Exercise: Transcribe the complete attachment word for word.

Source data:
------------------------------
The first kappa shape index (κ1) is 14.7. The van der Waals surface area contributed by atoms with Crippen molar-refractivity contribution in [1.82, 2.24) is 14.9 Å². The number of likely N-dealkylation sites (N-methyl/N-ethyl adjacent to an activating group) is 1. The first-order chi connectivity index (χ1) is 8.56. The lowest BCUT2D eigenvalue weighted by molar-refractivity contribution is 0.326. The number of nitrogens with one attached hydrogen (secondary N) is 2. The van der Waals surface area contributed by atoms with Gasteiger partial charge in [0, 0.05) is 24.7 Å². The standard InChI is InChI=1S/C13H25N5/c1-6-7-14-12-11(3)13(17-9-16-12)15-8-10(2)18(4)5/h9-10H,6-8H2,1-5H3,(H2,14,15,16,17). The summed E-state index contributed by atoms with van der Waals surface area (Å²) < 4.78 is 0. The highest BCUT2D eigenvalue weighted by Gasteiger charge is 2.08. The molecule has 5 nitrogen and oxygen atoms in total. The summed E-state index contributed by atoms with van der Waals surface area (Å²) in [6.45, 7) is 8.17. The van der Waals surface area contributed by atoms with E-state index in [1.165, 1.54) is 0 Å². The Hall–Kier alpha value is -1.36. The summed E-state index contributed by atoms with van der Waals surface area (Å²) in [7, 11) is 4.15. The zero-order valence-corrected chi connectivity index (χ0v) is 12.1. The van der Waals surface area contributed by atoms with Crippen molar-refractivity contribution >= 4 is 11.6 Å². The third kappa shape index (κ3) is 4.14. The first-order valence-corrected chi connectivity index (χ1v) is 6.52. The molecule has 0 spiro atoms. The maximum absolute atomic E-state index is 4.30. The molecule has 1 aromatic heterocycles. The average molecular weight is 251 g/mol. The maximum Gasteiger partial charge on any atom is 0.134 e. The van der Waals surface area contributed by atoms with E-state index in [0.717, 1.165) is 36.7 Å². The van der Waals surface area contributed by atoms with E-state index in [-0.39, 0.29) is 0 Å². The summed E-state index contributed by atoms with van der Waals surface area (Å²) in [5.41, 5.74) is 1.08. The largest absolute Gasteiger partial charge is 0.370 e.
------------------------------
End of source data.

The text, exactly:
The first kappa shape index (κ1) is 14.7. The van der Waals surface area contributed by atoms with Crippen molar-refractivity contribution in [1.82, 2.24) is 14.9 Å². The number of likely N-dealkylation sites (N-methyl/N-ethyl adjacent to an activating group) is 1. The first-order chi connectivity index (χ1) is 8.56. The lowest BCUT2D eigenvalue weighted by molar-refractivity contribution is 0.326. The number of nitrogens with one attached hydrogen (secondary N) is 2. The van der Waals surface area contributed by atoms with Gasteiger partial charge in [0, 0.05) is 24.7 Å². The standard InChI is InChI=1S/C13H25N5/c1-6-7-14-12-11(3)13(17-9-16-12)15-8-10(2)18(4)5/h9-10H,6-8H2,1-5H3,(H2,14,15,16,17). The summed E-state index contributed by atoms with van der Waals surface area (Å²) < 4.78 is 0. The highest BCUT2D eigenvalue weighted by Gasteiger charge is 2.08. The molecule has 5 nitrogen and oxygen atoms in total. The summed E-state index contributed by atoms with van der Waals surface area (Å²) in [6.45, 7) is 8.17. The van der Waals surface area contributed by atoms with E-state index in [1.165, 1.54) is 0 Å². The Hall–Kier alpha value is -1.36. The summed E-state index contributed by atoms with van der Waals surface area (Å²) in [7, 11) is 4.15. The zero-order valence-corrected chi connectivity index (χ0v) is 12.1. The van der Waals surface area contributed by atoms with Crippen molar-refractivity contribution >= 4 is 11.6 Å². The third kappa shape index (κ3) is 4.14. The first-order valence-corrected chi connectivity index (χ1v) is 6.52. The molecule has 0 spiro atoms. The maximum absolute atomic E-state index is 4.30. The molecule has 1 aromatic heterocycles. The average molecular weight is 251 g/mol. The maximum Gasteiger partial charge on any atom is 0.134 e. The van der Waals surface area contributed by atoms with E-state index in [0.717, 1.165) is 36.7 Å². The van der Waals surface area contributed by atoms with E-state index in [-0.39, 0.29) is 0 Å². The summed E-state index contributed by atoms with van der Waals surface area (Å²) in [5.41, 5.74) is 1.08. The largest absolute Gasteiger partial charge is 0.370 e.